Insurane Coverage & Reimbursement for Telemedicine

Telemedicine has emerged as a cost-effective alternative to the more traditional face-to-face way of providing medical care. In most countries, this is accepted practice. In countries with fee-for-service financial payments, it is important for procedures delivered via telemedicine to be billed or coded correctly so they can be paid for appropriately.

Current Telehealth Insurance Coverage
(as published by the American Telemedicine Association)

Medicaid: All states allow reimbursement for physician services that do not require direct interactions with a patient, such as for radiology or reading an EKG. Forty-five states have some Medicaid coverage for other remote video or store-and-forward services, usually for services in rural areas. The details of state Medicaid coverage vary widely and are seldom the same as in-person coverage for a specific service. The variations in telehealth Medicaid policies relate to service coverage, payment methodology, distance requirements, eligible patient populations and health care providers, authorized technologies, and patient consent.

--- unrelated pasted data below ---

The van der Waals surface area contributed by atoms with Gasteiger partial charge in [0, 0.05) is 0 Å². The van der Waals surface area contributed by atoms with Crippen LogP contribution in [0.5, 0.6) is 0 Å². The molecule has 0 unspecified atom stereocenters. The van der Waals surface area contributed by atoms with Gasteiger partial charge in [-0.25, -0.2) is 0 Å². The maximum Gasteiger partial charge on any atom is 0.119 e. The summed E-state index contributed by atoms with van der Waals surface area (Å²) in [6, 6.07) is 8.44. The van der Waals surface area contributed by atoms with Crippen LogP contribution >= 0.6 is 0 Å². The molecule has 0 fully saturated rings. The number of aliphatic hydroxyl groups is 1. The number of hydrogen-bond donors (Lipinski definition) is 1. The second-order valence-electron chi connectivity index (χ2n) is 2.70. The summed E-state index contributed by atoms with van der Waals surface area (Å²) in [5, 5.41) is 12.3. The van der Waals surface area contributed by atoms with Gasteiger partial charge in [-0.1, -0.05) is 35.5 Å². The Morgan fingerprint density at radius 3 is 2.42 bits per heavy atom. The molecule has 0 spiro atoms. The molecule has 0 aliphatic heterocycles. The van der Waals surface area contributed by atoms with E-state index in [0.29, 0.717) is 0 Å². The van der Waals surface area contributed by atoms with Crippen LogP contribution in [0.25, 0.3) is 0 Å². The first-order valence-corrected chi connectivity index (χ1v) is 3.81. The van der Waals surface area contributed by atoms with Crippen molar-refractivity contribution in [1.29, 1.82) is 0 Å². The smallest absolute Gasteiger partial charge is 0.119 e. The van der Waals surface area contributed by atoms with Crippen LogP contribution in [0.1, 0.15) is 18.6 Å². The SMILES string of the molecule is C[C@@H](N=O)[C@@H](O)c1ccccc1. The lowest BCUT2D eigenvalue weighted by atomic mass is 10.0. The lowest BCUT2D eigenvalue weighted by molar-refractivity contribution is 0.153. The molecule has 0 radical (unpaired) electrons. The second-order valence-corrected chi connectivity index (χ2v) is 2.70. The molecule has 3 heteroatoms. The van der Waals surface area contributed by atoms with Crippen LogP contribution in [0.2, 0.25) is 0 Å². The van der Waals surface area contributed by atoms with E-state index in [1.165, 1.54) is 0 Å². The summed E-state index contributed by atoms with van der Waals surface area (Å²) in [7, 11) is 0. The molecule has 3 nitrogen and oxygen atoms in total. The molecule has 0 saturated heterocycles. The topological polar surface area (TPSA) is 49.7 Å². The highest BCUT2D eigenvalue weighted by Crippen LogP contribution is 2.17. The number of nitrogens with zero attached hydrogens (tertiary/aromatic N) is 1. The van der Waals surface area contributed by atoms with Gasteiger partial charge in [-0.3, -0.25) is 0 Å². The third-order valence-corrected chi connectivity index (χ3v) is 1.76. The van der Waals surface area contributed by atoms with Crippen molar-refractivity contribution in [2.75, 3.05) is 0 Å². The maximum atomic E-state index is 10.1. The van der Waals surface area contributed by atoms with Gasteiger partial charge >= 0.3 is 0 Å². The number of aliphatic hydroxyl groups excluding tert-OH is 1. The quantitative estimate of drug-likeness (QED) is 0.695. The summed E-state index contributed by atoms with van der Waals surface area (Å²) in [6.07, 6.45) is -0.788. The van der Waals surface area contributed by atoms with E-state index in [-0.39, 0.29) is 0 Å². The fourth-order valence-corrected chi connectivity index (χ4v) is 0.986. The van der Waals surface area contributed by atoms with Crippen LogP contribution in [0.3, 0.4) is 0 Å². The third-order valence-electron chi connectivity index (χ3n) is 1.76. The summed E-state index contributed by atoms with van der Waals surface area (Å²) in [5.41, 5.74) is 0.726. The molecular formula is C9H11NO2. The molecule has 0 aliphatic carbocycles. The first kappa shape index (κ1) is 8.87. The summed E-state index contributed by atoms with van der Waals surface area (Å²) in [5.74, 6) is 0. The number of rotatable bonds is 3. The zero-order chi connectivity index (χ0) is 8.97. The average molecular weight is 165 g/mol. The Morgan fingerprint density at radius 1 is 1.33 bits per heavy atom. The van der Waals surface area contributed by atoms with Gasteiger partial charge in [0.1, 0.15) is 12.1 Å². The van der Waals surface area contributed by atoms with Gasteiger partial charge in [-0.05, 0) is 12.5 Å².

Medicare: Many “telehealth” services, such as remote radiology, pathology and some cardiology, are covered simply as "physician services." For traditional fee-for-service beneficiaries living in rural areas, Medicare covers physician services using video conferencing. The ~14 million beneficiaries in Medicare Advantage (managed care) plans, have complete flexibility in using Telehealth, as long as their provider offers the service.

Private Insurance Coverage: Twenty states and the District of Columbia require that private insurers cover Telehealth the same as they cover in-person services. Many other insurers cover at least some Telehealth service, and many more have expressed interest in expanding their telehealth coverage.

Resources for Reimbursement Information:

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